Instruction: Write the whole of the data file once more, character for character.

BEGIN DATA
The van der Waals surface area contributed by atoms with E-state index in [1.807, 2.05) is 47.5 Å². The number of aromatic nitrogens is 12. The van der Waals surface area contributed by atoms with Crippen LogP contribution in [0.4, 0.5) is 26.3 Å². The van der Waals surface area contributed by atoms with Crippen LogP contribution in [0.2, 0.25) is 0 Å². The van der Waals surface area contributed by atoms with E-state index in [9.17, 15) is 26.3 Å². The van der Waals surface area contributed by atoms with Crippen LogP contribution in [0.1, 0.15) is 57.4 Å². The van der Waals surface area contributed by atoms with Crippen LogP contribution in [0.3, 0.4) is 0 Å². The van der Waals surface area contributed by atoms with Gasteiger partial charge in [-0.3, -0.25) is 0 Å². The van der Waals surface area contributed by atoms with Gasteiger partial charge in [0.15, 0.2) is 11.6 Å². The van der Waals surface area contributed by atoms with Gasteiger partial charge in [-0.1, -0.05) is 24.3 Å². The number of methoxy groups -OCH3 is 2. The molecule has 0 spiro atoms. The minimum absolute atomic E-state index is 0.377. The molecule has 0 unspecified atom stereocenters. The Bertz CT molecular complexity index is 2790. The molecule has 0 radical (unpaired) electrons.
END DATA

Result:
The van der Waals surface area contributed by atoms with E-state index in [1.807, 2.05) is 47.5 Å². The number of aromatic nitrogens is 12. The van der Waals surface area contributed by atoms with Crippen LogP contribution in [0.4, 0.5) is 26.3 Å². The van der Waals surface area contributed by atoms with Crippen LogP contribution in [0.2, 0.25) is 0 Å². The van der Waals surface area contributed by atoms with E-state index in [9.17, 15) is 26.3 Å². The van der Waals surface area contributed by atoms with Crippen LogP contribution in [0.1, 0.15) is 57.4 Å². The van der Waals surface area contributed by atoms with Crippen LogP contribution in [0.3, 0.4) is 0 Å². The van der Waals surface area contributed by atoms with Gasteiger partial charge in [-0.3, -0.25) is 0 Å². The van der Waals surface area contributed by atoms with Gasteiger partial charge in [0.15, 0.2) is 11.6 Å². The van der Waals surface area contributed by atoms with Gasteiger partial charge in [-0.1, -0.05) is 24.3 Å². The number of methoxy groups -OCH3 is 2. The molecule has 0 spiro atoms. The minimum absolute atomic E-state index is 0.377. The molecule has 0 unspecified atom stereocenters. The Bertz CT molecular complexity index is 2790. The molecule has 0 radical (unpaired) electrons.